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Industrial Pharmacy Symposium Highlights New Developments In Nanotechnology

Monday, July 29, 2013

The discoveries of science are forever changing, and nowhere was that more apparent than at the Seventh Annual Dr. Charles I. Jarowski Industrial Pharmacy Symposium. The symposium attracted a group of leading scientists from the industrial and academic worlds to the Queens campus of St. John’s University, where they discussed the latest research and potential applications of this year’s topic “Emerging Technologies in the Development of Nanoparticulate Systems.”

The collaboration between industry and academia has always been one of the most unique aspects of this highly regarded annual gathering.

“It’s very important for academic institutions to collaborate with industry to achieve what I like to refer to as a synergy of science,” remarked Robert A. Mangione, R.Ph. ’77P, ’79GP, ’93PD, ’99Ed.D., University Provost and former Dean of St. John’s College of Pharmacy and Health Sciences. “The Jarowski Symposium brings together the leading thinkers from around the world to focus on topics that are of the highest priority. Industrial organizations have tremendous resources available to them from which the academic sector can benefit. Here at St. John’s we have the vibrancy of new ideas being provided, not only by our outstanding faculty but also by our students. It’s a wonderful opportunity to collaborate and achieve a common cause and hopefully contribute to society.”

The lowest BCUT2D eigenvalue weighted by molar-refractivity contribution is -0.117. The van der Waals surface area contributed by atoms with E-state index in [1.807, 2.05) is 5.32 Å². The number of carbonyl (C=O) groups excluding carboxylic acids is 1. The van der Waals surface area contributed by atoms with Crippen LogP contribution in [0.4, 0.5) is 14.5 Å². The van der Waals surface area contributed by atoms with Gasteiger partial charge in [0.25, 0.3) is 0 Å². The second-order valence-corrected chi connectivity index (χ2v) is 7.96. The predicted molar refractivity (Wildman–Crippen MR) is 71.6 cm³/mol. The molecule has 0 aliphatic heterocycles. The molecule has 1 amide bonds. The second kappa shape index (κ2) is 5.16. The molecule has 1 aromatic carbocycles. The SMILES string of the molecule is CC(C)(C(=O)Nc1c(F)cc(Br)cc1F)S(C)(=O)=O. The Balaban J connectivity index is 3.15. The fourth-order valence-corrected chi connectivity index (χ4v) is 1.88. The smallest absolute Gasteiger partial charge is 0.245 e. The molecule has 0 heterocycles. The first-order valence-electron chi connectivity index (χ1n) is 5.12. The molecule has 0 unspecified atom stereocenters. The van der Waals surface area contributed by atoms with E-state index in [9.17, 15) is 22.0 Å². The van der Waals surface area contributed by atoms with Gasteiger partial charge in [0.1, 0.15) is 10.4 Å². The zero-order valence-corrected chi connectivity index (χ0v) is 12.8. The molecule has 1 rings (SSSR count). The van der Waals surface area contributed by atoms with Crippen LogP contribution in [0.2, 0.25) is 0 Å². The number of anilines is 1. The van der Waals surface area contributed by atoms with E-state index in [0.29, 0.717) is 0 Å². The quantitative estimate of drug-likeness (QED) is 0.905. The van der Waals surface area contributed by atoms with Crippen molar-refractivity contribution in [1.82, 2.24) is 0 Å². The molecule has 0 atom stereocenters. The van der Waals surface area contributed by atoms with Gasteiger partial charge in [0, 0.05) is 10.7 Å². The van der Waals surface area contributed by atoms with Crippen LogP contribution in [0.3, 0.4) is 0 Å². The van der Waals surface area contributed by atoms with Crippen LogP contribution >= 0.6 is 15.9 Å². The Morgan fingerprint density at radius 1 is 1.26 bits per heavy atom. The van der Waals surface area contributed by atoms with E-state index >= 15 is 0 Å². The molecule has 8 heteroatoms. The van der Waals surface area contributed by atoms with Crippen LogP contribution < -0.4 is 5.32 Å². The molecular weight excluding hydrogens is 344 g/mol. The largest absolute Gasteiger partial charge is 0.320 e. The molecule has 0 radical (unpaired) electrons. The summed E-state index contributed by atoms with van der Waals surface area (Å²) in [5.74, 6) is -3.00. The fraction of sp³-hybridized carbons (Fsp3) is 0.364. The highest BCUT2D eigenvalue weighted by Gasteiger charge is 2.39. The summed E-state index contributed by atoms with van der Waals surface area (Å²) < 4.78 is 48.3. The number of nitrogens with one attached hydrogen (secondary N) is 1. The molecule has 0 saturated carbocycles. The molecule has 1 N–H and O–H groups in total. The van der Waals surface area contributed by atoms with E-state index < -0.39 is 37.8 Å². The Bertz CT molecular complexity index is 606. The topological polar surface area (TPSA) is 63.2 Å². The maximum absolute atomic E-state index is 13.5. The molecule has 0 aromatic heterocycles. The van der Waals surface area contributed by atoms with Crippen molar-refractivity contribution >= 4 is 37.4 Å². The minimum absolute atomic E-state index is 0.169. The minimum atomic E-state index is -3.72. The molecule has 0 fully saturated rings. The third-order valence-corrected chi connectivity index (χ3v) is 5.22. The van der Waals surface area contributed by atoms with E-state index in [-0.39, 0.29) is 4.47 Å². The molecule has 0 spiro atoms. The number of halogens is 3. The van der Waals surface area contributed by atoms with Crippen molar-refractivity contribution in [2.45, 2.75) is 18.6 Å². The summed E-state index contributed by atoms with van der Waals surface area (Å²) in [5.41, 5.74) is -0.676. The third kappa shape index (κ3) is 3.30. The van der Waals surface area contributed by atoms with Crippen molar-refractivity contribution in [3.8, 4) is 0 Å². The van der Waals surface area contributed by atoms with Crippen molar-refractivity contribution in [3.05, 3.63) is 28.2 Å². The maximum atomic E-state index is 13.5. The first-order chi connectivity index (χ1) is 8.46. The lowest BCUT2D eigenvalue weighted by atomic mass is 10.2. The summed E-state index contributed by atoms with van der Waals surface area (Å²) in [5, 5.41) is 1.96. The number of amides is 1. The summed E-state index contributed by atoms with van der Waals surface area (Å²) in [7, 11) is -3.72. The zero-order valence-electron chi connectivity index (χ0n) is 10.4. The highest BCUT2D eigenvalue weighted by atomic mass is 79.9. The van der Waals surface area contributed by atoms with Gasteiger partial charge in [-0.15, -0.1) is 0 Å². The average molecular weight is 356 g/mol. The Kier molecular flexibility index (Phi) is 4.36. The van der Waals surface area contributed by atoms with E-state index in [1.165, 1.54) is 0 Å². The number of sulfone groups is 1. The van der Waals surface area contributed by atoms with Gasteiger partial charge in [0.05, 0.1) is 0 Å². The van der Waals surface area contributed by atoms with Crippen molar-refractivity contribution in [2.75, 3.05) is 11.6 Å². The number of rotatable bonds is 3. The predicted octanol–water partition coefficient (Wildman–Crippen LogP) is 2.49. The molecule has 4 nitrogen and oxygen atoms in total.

According to Keynote Speaker Robert K. Prud’homme, Ph.D., Professor of Chemical and Biological Engineering and Director of the Program in Engineering Biology at Princeton University, the mutually supportive interactions among research scientists from both the industrial and academic sectors have increased significantly in recent years. This new sense of cooperation allows those in industry to become aware of what the academics are doing while giving the academics insight into what the industry needs.

“The translation of research that goes from university ideas to products and pharmaceuticals is important for society in general,” he said, “but it’s equally important for academics to listen to the industrial people to see what’s needed. The university track is supposed to be looking at the long-range new ideas that can’t be translated right now into pharmaceutical products. On the other hand, industry needs to have things that can immediately get through Food & Drug Administration (FDA) approval. They need things that can be adopted rapidly in terms of their profit model. What needs to happen is for those two tracks to intersect from time to time. And this type of forum brings the academic and industrial people together.”

An important reason for the ongoing popularity of this widely respected symposium is that the topic selected is always one that, because it is on the cutting-edge of both pure and applied research, appeals to a broad population within the scientific community. It is chosen by the members of the Industrial Pharmacy Planning Committed, a group of distinguished and successful alumni and academics from St. John’s College of Pharmacy and Health Sciences.